Post Date: June 16, 2004
A group of more than 450 professors of law, international relations, and public policy–led by Harvard Law School faculty members–today sent a letter calling on Congress to hold accountable, through impeachment and removal if appropriate, civilian officials from the top of the Executive Branch on down for policies developed at high levels that have facilitated the recent abuses at Abu Ghraib. The letter also calls on Congress to take primary responsibility for any policy on coercive interrogation employed by the United States.
In asking Congress to assess Executive Branch accountability, the letter says: “a growing body of evidence indicates that the abuses practiced on detainees under American control are the consequence of policies developed at the highest levels in the months and years immediately preceding the scandal.” It argues that prosecution of lower level personnel “while necessary, is clearly insufficient.”
In asking Congress to take responsibility for reviewing coercive interrogation policies and practices, the letter notes that “official U.S. policy now involves use of coercive methods that are morally questionable and that may violate international and domestic law.” It further states: “….any decision to adopt a coercive interrogation policy and the definition of any such policy, if adopted, should be made within the strict confines of a democratic process…. [B]asic principles and policies regarding human rights must be defined by a representative and accountable body acting in transparent and deliberative fashion.”
Elizabeth Bartholet, one of the Harvard Law professors organizing the letter effort, stated: “The letter arose out of our concern that some of the most fundamental issues raised by these abuses were getting lost in the debate. The use of torture and related extreme coercive techniques goes to the heart of our understanding of our nation, its culture and values. If we take seriously our democratic system, any decision to use such techniques must be made by Congress as the representative body, rather than by Executive Branch officials working in secrecy.”
Christine Desan, another organizer, stated: “As the letter emphasizes, there can be no doubt that the acts of abuse in Abu Ghraib prison constitute violations of both the domestic and international legal obligations of the U.S. and its agents. Executive Branch officials have admitted as much.”
Henry Steiner, director of Harvard Law School’s Human Rights Program, said: “The policies adopted and the abuses to which they led have hurt not only the immediate victims in terrible ways but also the credibility and effectiveness of our country’s efforts in Iraq and elsewhere.”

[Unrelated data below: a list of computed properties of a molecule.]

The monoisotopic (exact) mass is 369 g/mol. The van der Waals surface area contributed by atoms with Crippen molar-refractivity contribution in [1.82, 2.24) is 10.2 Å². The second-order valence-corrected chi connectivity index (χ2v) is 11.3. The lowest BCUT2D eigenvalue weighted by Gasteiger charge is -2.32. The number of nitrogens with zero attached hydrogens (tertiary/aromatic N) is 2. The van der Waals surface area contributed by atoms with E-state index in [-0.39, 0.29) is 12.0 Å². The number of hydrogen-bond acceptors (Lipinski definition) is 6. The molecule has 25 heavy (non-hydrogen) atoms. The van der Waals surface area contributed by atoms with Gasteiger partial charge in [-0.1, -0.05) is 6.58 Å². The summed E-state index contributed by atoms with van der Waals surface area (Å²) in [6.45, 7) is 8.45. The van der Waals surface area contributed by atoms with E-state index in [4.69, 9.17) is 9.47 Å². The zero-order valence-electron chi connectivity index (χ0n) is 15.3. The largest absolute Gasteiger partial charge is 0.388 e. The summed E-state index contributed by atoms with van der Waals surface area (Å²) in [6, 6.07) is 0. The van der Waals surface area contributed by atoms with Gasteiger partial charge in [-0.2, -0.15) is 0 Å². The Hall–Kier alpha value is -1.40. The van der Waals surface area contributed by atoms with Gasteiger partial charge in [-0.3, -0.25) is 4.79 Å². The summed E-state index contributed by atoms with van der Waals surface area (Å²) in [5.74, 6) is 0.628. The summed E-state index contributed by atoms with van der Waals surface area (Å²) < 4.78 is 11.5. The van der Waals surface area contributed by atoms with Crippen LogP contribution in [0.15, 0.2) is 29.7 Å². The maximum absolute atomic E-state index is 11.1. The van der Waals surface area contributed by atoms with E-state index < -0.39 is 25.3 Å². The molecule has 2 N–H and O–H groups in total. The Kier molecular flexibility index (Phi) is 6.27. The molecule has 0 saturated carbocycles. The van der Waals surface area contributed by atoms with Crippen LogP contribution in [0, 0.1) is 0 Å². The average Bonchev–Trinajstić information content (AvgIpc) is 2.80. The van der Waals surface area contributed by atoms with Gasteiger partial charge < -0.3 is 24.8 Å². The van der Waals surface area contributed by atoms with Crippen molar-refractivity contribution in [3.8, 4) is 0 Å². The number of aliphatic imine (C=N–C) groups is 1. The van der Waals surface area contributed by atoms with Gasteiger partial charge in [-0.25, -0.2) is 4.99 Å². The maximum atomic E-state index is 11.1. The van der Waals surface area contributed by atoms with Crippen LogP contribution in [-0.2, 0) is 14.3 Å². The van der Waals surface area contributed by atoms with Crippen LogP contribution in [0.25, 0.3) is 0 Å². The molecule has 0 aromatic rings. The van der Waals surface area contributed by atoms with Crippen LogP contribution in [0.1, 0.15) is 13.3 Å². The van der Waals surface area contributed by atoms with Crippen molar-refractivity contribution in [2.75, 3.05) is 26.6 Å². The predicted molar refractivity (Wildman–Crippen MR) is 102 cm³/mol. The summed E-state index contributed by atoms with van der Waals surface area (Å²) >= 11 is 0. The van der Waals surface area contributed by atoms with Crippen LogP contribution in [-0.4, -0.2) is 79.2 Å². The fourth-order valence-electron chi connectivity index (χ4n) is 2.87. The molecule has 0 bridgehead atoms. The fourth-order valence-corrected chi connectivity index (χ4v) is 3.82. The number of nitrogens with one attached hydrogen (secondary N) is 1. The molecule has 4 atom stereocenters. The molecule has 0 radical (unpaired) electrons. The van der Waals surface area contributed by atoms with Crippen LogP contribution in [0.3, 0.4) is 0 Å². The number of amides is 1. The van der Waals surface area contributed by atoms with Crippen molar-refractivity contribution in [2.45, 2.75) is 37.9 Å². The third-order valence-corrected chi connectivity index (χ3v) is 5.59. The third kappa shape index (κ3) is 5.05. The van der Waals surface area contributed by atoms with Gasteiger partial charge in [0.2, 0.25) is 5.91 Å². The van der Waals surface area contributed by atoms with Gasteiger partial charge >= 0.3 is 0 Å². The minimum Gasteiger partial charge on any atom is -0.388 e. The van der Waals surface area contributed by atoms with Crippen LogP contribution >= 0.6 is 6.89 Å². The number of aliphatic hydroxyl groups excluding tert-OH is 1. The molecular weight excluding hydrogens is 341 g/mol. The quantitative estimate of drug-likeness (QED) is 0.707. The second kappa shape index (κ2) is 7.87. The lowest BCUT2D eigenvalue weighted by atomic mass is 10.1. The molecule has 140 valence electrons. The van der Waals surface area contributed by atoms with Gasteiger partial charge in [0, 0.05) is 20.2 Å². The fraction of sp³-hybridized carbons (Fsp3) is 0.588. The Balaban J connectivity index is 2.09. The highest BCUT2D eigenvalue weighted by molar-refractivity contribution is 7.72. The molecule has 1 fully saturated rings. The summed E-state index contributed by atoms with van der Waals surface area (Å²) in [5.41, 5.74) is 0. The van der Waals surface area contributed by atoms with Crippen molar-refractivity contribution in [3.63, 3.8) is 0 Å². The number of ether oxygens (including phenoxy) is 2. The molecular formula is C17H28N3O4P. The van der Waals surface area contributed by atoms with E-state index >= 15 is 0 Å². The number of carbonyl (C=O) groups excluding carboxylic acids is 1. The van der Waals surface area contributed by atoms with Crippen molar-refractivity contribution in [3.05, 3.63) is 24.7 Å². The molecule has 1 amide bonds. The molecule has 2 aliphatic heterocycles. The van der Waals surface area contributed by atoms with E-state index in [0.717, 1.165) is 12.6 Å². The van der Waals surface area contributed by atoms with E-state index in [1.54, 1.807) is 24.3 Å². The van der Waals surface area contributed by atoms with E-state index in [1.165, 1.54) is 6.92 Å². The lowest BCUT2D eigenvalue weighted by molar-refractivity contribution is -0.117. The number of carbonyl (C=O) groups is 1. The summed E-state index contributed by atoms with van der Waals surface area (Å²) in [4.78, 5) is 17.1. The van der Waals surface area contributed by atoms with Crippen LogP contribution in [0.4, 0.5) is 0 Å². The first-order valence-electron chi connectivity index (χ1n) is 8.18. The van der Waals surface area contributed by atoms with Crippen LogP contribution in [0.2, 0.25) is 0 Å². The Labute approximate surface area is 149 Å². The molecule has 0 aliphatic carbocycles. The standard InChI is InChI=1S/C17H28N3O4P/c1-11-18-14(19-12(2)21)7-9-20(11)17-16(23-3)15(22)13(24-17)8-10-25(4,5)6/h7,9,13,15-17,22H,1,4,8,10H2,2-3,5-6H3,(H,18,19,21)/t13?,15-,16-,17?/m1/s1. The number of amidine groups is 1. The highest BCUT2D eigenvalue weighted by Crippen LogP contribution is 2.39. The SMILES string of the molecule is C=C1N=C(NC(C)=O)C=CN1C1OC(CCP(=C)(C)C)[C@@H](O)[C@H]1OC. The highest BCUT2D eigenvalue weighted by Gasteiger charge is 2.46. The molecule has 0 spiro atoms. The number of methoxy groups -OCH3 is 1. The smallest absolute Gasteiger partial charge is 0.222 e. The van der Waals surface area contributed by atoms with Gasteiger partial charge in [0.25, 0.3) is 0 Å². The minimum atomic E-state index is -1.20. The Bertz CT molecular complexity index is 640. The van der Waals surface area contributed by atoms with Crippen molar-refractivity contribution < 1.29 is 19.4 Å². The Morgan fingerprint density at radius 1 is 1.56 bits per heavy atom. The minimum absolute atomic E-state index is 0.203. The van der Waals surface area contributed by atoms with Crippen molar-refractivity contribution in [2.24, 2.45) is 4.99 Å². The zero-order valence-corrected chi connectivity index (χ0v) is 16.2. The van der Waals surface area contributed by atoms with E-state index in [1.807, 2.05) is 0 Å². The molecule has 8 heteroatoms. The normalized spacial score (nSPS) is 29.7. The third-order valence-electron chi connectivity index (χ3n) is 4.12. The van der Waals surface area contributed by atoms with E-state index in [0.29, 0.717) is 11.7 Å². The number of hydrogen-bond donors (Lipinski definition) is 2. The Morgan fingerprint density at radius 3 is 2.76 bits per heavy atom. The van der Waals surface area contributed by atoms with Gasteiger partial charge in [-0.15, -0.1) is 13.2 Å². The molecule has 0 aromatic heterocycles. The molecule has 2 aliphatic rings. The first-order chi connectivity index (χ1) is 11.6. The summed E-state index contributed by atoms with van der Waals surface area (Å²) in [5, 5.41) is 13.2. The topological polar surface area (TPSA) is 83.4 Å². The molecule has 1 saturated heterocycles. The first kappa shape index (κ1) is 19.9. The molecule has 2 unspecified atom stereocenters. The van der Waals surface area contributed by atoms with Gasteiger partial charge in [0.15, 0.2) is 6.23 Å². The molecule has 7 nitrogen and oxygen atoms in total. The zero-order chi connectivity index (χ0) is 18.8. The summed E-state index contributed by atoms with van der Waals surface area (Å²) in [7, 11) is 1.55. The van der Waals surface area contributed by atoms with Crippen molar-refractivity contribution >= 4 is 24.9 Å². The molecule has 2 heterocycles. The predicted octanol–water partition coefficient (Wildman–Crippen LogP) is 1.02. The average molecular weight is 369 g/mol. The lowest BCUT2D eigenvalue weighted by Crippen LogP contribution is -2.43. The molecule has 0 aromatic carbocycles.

U.S. Senator Edward M. Kennedy will hold a press conference in Washington, D.C. today to demonstrate his support for its demands.
“The soldiers responsible for these atrocities need to be held accountable. But they were not responsible for setting the policy,” said Kennedy. “We need to know what orders and guidelines they were given, and where those policies originated. No one should be immune to questions, including the President.”
The letter has been signed by 56 law teachers at Harvard Law School, including former Dean Robert C. Clark, and Professors Laurence Tribe, Alan Dershowitz, Lani Guinier, Detlev Vagts and Frank Michelman. It has also been signed by leading experts on international relations, public policy and constitutional law across the nation, including Yale University Professor Bruce Ackerman; Professor Philip Alston, director of NYU’s Center for Human Rights and Global Justice; Jose Alvarez, director of the Center on Global Legal Problems at Columbia Law School; Duke Law School Professor Paul Carrington; Georgetown Law School Professor David Cole; Princeton Professor Richard Falk; Columbia Law School Professor Jack Greenberg; Kennedy School of Government Professor Christopher Jencks; UCLA Law School Professor Kenneth Karst; Juliette Kayyem of the Kennedy School of Government; University of Texas Law School Professor Sanford Levinson; David Scheffer, former U.S. ambassador at large for war crimes issues; and Harvard University Professor William Julius Wilson.
The letter has also been signed by members of the Faculty of the Tufts University Fletcher School. It has been signed by a total of 481 members of university faculties across the nation, from more than 110 schools in 40 different states. It has been sent to all members of Congress and of the relevant Congressional committees.
The letter and the list of signers as of June 14 is available at www.iraq-letter.com.